The peduncle is about 2.3 to about 3.7 cm. in length, of slender caliper (about 0.2 to about 0.3 cm. in diameter) and usually erect. It is moderately smooth, with few stipitate glands and many hairs. Peduncle color is between 146C and 146A often heavily suffused, especially on the side exposed to the sun, with between 187B and 187A.

Before the calyx breaks, the bud is about 1.0 to about 1.4 cm. in diameter at the widest point, about 1.4 to about 1.7 cm. in length, and pointed to somewhat ovoid in shape. The surface of the bud bears between 7 to 9 foliaceous appendages, few stipitate glands and some hairs, usually with slender entire foliaceous parts extending beyond the tip of the bud about ½ or more of its length. Bud color is between 137C and 137B often heavily suffused, especially on the side exposed to the sun, with between 187B and 187A.

The sepals are about 1.8 to about 2.5 cm. in length and about 0.7 to about 1.0 cm. in width at the widest point. The outer surface color of the sepal is between 137C and 137B often heavily suffused, especially on the side exposed to the sun, with between 187B and 187A. The outer surface of the sepal is smooth and bears between 0 to 4 foliaceous appendages with few stipitate glands and some hairs. The inner surface color of the sepal is near 146C broadly bordered by near 137A. After the sepals open, the inner surface color is often heavily suffused, especially on the area exposed to the sun, with between 187A and 187B. The inner surface of the sepal is covered with fine wooly tomentum; sepal margins are lined with some stipitate glands and hairs.

The receptacle of the flower is of medium length (about 0.4 to about 0.6 cm.) and somewhat thin to average in caliper (about 0.5 to about 0.8 cm. in diameter). The receptacle is urn-shaped in form. Its surface is smooth with many hairs and very few stipitate glands with somewhat thin fleshy walls. The receptacle color is between 144A and 137B often heavily suffused, especially on the side exposed to the sun, with between 187B and 187A.

As the petals open (after the calyx breaks), the bud is about 1.2 to about 1.9 cm. in diameter at the widest point, about 1.4 to about 1.9 cm. in length, and moderately ovoid to somewhat globular in form. The color of the under surfaces of the newly opened petals is between 45B and 46B often moderately suffused with between 53A and 187B. At the point where the petal attaches, there is a large zone of between 2B and 1A. The color of the upper surfaces of the newly opened petals is between 26C and 23C sometimes moderately suffused with between 187B and 53A. At the point where the petal attaches, there is a large zone of between 3C and 4B.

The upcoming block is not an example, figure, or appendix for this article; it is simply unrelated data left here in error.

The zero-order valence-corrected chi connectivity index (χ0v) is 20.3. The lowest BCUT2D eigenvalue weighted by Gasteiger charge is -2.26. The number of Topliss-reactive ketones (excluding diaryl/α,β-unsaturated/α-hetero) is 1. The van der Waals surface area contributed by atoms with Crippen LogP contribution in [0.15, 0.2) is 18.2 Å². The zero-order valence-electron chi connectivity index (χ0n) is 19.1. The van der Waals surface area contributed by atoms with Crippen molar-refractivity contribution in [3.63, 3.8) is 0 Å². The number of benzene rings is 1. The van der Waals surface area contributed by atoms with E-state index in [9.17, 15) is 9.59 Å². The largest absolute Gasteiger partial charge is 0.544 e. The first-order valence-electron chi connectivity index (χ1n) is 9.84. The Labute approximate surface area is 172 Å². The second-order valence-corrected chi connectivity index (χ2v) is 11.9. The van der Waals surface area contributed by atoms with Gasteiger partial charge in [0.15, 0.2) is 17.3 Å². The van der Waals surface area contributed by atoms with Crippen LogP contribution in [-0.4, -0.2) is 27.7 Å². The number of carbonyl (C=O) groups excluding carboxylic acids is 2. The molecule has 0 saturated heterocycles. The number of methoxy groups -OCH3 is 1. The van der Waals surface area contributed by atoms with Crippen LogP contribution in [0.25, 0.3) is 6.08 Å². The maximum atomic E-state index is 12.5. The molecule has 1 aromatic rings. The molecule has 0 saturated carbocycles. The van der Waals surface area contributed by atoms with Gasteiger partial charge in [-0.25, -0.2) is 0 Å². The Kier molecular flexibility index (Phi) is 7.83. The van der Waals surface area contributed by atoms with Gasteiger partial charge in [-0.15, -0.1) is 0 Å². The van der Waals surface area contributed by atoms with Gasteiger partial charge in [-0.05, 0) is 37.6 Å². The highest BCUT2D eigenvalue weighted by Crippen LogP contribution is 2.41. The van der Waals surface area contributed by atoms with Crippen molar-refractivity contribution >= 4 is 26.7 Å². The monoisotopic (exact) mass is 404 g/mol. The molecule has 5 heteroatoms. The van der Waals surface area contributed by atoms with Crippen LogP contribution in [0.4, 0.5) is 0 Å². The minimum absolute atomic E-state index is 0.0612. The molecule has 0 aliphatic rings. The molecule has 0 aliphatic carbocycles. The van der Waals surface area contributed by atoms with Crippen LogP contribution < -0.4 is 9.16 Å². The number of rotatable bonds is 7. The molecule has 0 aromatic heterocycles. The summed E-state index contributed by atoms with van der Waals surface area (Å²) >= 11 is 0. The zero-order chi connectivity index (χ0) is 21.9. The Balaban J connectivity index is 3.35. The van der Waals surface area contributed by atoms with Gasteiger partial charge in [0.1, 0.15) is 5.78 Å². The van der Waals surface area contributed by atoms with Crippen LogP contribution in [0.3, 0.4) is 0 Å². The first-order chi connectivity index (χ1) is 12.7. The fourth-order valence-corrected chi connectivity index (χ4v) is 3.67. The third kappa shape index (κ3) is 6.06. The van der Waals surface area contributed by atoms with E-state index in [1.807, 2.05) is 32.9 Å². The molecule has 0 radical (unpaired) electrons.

BLOOM

When fully open, the bloom ranges from about 4.8 to about 7.3 cm. in diameter. Petalage is double with about 20 to 30 petals and about 5 to 17 petaloids irregularly arranged. When partially open, the bloom form is moderately globular, slightly high centered to cupped and the petals are moderately tightly spiraled to somewhat cupped with petal edges somewhat reflexed outward. When fully open, the bloom form is more cupped and the petals are loosely cupped to slightly undulated with petal edges moderately reflexed outward.

PETALS

The substance of the petals is moderately heavy and of medium thickness, with upper surfaces moderately satiny and under surfaces matte. The petals are about 1.5 to about 2.9 cm. in length and about 1.0 to about 2.9 cm. in width at the widest point. Petal margins are entire.

The outer petals are moderately obovate to somewhat rounded in shape with rounded to sometimes mucronate apices.

The inner petals are obovate to somewhat oblanceolate in shape with rounded to sometimes mucronate apices.

Petaloids are about 0.7 to about 2.4 cm. in length and about 0.3 to about 1.6 cm. in width at the widest point. Petaloids are irregularly shaped moderately oblanceolate to somewhat subulate with rounded apices.

NEWLY OPENED FLOWER

The under surface color of the outer petals is between 26D and 21D often moderately suffused with between 60A and 60B to as dark as between 187C and 46B. At the point where the petal attaches, there is a large zone of between 4C and 5D. The upper surface color of the outer petals is between 44B and 30D sometimes lightly suffused with near 60C. At the point where the petal attaches, there is a large zone of between 4B and 5C.

The under surface color of the intermediate and inner petals is between 26D and 21D sometimes lightly suffused with near 60B. The upper surface color of the intermediate and inner petals is between 33A and 30D sometimes lightly suffused with near 60D.

The under and upper surface colors of the petaloids are similar in coloration to the upper and under surfaces of the intermediate and inner petals.

The general tonality of the newly opened flower is between 33A and 30D.

THREE-DAY-OLD FLOWER

The under surface color of the outer petals is between 26D and 21D often heavily suffused with between 60B and 60C to as dark as between 60A and 46B. At the point where the petal attaches, there is a large zone of between 4C and 5D. The upper surface color of the outer petals is between 44B and 30D sometimes lightly suffused with between 60B and 45C. At the point where the petal attaches, there is a large zone of between 4B and 5C.

The under surface color of the intermediate and inner petals is between 26D and 21D often moderately suffused with between 60C and 60D. The upper surface color of the intermediate and inner petals is between 43B and 30D sometimes lightly suffused with between 60C and 45C.